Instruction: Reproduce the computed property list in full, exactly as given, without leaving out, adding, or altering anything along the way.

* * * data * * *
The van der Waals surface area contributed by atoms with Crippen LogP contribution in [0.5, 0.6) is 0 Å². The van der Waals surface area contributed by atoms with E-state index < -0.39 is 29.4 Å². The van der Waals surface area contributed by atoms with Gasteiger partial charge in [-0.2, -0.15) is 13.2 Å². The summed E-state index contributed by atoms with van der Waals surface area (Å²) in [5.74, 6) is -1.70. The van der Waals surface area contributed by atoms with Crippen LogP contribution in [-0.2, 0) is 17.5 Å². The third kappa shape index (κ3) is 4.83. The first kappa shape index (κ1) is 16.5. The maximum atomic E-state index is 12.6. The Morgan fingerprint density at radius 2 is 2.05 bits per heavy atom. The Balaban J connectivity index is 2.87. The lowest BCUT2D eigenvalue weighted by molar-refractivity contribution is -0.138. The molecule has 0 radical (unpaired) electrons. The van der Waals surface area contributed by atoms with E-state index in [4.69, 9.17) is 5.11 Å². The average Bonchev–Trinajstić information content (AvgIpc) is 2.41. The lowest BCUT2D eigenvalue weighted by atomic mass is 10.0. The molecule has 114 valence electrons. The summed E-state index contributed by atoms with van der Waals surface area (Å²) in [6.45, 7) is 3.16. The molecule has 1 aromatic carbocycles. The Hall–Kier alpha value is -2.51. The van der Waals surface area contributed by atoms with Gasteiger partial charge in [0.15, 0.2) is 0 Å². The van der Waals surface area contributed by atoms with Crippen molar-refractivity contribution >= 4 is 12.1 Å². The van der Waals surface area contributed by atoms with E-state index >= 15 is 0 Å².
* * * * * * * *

The van der Waals surface area contributed by atoms with Crippen LogP contribution in [0.5, 0.6) is 0 Å². The van der Waals surface area contributed by atoms with E-state index < -0.39 is 29.4 Å². The van der Waals surface area contributed by atoms with Gasteiger partial charge in [-0.2, -0.15) is 13.2 Å². The summed E-state index contributed by atoms with van der Waals surface area (Å²) in [5.74, 6) is -1.70. The van der Waals surface area contributed by atoms with Crippen LogP contribution in [-0.2, 0) is 17.5 Å². The third kappa shape index (κ3) is 4.83. The first kappa shape index (κ1) is 16.5. The maximum atomic E-state index is 12.6. The Morgan fingerprint density at radius 2 is 2.05 bits per heavy atom. The Balaban J connectivity index is 2.87. The lowest BCUT2D eigenvalue weighted by molar-refractivity contribution is -0.138. The molecule has 0 radical (unpaired) electrons. The van der Waals surface area contributed by atoms with E-state index in [4.69, 9.17) is 5.11 Å². The average Bonchev–Trinajstić information content (AvgIpc) is 2.41. The lowest BCUT2D eigenvalue weighted by atomic mass is 10.0. The molecule has 114 valence electrons. The summed E-state index contributed by atoms with van der Waals surface area (Å²) in [6.45, 7) is 3.16. The molecule has 1 aromatic carbocycles. The Hall–Kier alpha value is -2.51. The van der Waals surface area contributed by atoms with Gasteiger partial charge in [0.15, 0.2) is 0 Å². The van der Waals surface area contributed by atoms with Crippen molar-refractivity contribution >= 4 is 12.1 Å². The van der Waals surface area contributed by atoms with E-state index >= 15 is 0 Å².